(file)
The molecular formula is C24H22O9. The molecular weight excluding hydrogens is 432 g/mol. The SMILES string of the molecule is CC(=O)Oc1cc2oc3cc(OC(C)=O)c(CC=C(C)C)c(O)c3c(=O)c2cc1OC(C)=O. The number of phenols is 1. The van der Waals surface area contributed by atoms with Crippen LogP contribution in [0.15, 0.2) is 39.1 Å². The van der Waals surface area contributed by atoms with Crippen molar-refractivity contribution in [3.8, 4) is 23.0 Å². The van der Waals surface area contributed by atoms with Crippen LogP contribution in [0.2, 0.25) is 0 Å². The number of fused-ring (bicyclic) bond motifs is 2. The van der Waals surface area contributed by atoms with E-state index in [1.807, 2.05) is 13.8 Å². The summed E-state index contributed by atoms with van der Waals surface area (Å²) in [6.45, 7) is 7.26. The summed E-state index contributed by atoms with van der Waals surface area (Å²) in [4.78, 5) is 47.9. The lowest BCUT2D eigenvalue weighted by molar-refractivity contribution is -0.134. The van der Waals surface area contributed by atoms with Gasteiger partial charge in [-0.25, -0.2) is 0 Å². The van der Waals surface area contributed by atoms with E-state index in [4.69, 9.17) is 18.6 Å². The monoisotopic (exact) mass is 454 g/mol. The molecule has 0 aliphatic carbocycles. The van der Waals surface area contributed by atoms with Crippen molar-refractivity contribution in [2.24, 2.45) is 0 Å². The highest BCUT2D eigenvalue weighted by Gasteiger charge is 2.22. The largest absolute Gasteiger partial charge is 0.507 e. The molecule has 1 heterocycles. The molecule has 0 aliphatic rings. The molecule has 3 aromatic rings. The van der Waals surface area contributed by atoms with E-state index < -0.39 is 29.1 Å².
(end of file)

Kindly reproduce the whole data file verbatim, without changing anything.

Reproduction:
The molecular formula is C24H22O9. The molecular weight excluding hydrogens is 432 g/mol. The SMILES string of the molecule is CC(=O)Oc1cc2oc3cc(OC(C)=O)c(CC=C(C)C)c(O)c3c(=O)c2cc1OC(C)=O. The number of phenols is 1. The van der Waals surface area contributed by atoms with Crippen LogP contribution in [0.15, 0.2) is 39.1 Å². The van der Waals surface area contributed by atoms with Crippen molar-refractivity contribution in [3.8, 4) is 23.0 Å². The van der Waals surface area contributed by atoms with Crippen LogP contribution in [0.2, 0.25) is 0 Å². The number of fused-ring (bicyclic) bond motifs is 2. The van der Waals surface area contributed by atoms with E-state index in [1.807, 2.05) is 13.8 Å². The summed E-state index contributed by atoms with van der Waals surface area (Å²) in [6.45, 7) is 7.26. The summed E-state index contributed by atoms with van der Waals surface area (Å²) in [4.78, 5) is 47.9. The lowest BCUT2D eigenvalue weighted by molar-refractivity contribution is -0.134. The van der Waals surface area contributed by atoms with Gasteiger partial charge in [-0.25, -0.2) is 0 Å². The van der Waals surface area contributed by atoms with E-state index in [4.69, 9.17) is 18.6 Å². The monoisotopic (exact) mass is 454 g/mol. The molecule has 0 aliphatic carbocycles. The van der Waals surface area contributed by atoms with Crippen molar-refractivity contribution in [2.24, 2.45) is 0 Å². The highest BCUT2D eigenvalue weighted by Gasteiger charge is 2.22. The largest absolute Gasteiger partial charge is 0.507 e. The molecule has 1 heterocycles. The molecule has 0 aliphatic rings. The molecule has 3 aromatic rings. The van der Waals surface area contributed by atoms with E-state index < -0.39 is 29.1 Å².